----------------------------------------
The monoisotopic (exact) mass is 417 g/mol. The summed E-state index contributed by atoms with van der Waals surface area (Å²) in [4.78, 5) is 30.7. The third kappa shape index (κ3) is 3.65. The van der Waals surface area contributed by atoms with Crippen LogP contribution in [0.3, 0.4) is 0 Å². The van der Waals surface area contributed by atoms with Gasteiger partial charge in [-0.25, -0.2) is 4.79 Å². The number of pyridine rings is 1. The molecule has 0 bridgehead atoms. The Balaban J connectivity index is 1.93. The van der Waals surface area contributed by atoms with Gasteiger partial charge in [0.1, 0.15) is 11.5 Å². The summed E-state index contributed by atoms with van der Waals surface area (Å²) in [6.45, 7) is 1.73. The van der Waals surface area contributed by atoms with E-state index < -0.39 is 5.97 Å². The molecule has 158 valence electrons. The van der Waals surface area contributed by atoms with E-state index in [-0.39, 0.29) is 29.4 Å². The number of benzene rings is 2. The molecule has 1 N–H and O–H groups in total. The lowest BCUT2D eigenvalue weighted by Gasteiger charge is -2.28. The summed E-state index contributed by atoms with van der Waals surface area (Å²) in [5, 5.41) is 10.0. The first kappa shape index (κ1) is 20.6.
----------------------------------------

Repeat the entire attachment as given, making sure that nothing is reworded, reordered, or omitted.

The monoisotopic (exact) mass is 417 g/mol. The summed E-state index contributed by atoms with van der Waals surface area (Å²) in [4.78, 5) is 30.7. The third kappa shape index (κ3) is 3.65. The van der Waals surface area contributed by atoms with Crippen LogP contribution in [0.3, 0.4) is 0 Å². The van der Waals surface area contributed by atoms with Gasteiger partial charge in [-0.25, -0.2) is 4.79 Å². The number of pyridine rings is 1. The molecule has 0 bridgehead atoms. The Balaban J connectivity index is 1.93. The van der Waals surface area contributed by atoms with Gasteiger partial charge in [0.1, 0.15) is 11.5 Å². The summed E-state index contributed by atoms with van der Waals surface area (Å²) in [6.45, 7) is 1.73. The van der Waals surface area contributed by atoms with E-state index < -0.39 is 5.97 Å². The molecule has 158 valence electrons. The van der Waals surface area contributed by atoms with E-state index in [-0.39, 0.29) is 29.4 Å². The number of benzene rings is 2. The molecule has 1 N–H and O–H groups in total. The lowest BCUT2D eigenvalue weighted by Gasteiger charge is -2.28. The summed E-state index contributed by atoms with van der Waals surface area (Å²) in [5, 5.41) is 10.0. The first kappa shape index (κ1) is 20.6.